I got into underwater photography shortly after learning how to scuba dive in the very early ‘90s. I already owned a near-top-of-the-line Nikon SLR, so it was a natural to put it in a housing and take it below the surface. It was a frustrating and unsatisfying experience. I would pack up a bunch of slide film, fly down to Bonaire, take many pictures, fly back to Savannah, get the slides developed, and finally project my mistakes onto a screen. Too much time passed between exposure and evaluation for me to learn much.
Digital photography changed all of that. Now, I own a digital single-lens reflex camera (DSLR) and I can see my results very shortly after returning to the surface, and I can easily adjust color balance and composition of the pictures after loading them onto my computer.
Of the options for underwater photography, housed DSLRs are the heaviest and bulkiest but most flexible. The outfit itself typically has five components: A back, to which the camera is attached, the main body of the housing, an aluminum tray and dual handles to which the main body is attached, a removable port through which the camera ‘looks out’, and, finally, a set of substrobes that seat in the handles. The substrobes connect via a branched cord to the back, which internally connects to the hot shoe of the camera.
Because my housing maker (Ikelite) has duplicated Nikon electronics, this provides precise TTL (Through-The-Lens) control of flash duration to ensure perfect exposure. The back and the main body are festooned with knobs, levers and buttons that reach in to the camera and permit changes in camera settings. Housed DSLRs offer the most flexibility by virtue of all of these controls and by their ability to change lenses on the camera and ports on the housing (although neither can be done in the water, of course).
When I want to concentrate on wee creatures, I fit my Nikon DSLR with a 105mm macro lens (and fit the housing with an appropriate flat port.) When I want to expand my portfolio of medium-sized fish, I use an 18-55mm zoom with a different flat port. And if I want to capture wide scenes, including perhaps over-and-under pictures half-in and half-out of the water, or very big fish, I use a 10-17mm fisheye zoom with an eight-inch dome port.
A typical pre-dive routine might look something like this: I install the appropriate lens on the camera, which is already affixed to the back. I ensure that the camera is set to manual ‘M’ mode, and that the ISO is set to 250 and the shutter speed is 1/125, and the aperture is F8 for general photography or F22 for macro photography. Then I check that the image quality is set to RAW, the AF-assist illuminator is ‘off’, red-eye reduction is ‘off’, the meter is set to ‘center-weighted, and the focus-mode is set to ‘S’ Single-servo AutoFocus.
Next, I replace the (rechargeable) batteries in the substrobes and check to see that they recycle quickly. I very lightly lubricate the o-ring and position it into the freshly cleaned groove on the back. I guide the back onto the housing and clamp it into place. The housing is transparent, so I can check to see if the O-ring is properly seated. I lightly lubricate the O-ring for the port and position it onto the freshly cleaned groove on the port. All of this is crucial. Too much lubrication, or not enough, or even the smallest speck of dust can cause a leak.
To minimize vibration during transit to a dive site, the housing is nestled onto a cushion on the floor in the rear of the dinghy. When we arrive at a dive site, the housing is attached to a line and gently suspended about 12-feet below the dinghy.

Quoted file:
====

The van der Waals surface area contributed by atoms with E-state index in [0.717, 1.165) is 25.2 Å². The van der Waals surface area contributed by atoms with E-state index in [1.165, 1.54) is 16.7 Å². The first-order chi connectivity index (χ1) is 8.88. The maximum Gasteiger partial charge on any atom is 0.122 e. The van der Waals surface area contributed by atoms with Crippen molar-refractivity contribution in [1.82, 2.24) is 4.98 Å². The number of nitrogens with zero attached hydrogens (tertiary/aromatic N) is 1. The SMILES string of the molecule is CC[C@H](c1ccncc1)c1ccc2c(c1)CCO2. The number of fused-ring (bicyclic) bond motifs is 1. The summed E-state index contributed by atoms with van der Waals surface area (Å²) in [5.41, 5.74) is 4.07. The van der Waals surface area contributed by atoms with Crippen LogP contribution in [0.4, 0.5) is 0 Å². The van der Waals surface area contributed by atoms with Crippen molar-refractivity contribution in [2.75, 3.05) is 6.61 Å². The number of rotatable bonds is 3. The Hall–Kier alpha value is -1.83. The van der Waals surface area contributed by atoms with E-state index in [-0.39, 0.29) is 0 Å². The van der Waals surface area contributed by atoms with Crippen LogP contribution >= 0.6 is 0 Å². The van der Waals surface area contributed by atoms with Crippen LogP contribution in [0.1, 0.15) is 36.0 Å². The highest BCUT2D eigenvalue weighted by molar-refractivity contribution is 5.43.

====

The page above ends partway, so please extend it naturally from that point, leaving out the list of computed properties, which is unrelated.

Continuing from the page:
When the dive is done, the housing is reattached to the suspended line and then retrieved into the dinghy when I am back aboard. As soon as we are back to our mother vessel, the housing is soaked in a large plastic tub of fresh water. Just before removing it from the soak, in order to ensure total removal of salt, I exercise the buttons and knobs on the housing and the power dials on the substrobes. After removing the housing from the soak, I dry the housing and port with a soft cloth.
Key Tips During The Dive
During the dive, I always use substrobes. As light travels through water, different spectrums are filtered out at different rates. In light from the sun, red disappears almost entirely by a depth of 15 feet. The only way to get vibrant colors in an underwater photograph is to provide an alternative light source that is closer to the camera and subject. The flashes should be moved out to the side of the camera away from the lens as far as possible in order to minimize the amount of light reflected back to the lens from small particles in the water.
I try to get close to the subject to minimize the amount of water between the camera and the subject. The water will be clearer and the lighting will be brighter and the image will be bigger.
I try to avoid shooting down on a fish; with the possible exception of flounders, the best fish portraits are taken from the side and the background will often be less cluttered.
I take my time as I move through the water. I find that the slower I go, the more I will see, and the less skittish the fish will be.
Finally, I try to remember that wielding a camera is not a license to abandon buoyancy control. I do not crouch on or hold onto or let my fins bang into live coral, because each of these actions is fatal to the fragile polyps of coral. But that being said, it is important to emphasize live coral. There is nothing wrong with holding ones position by grasping dead coral. There is nothing wrong with lying flat on lifeless sand in order to get a picture of a wee creature. The key is to learn the difference between living and dead rather than rigid adherence to a touch nothing doctrine.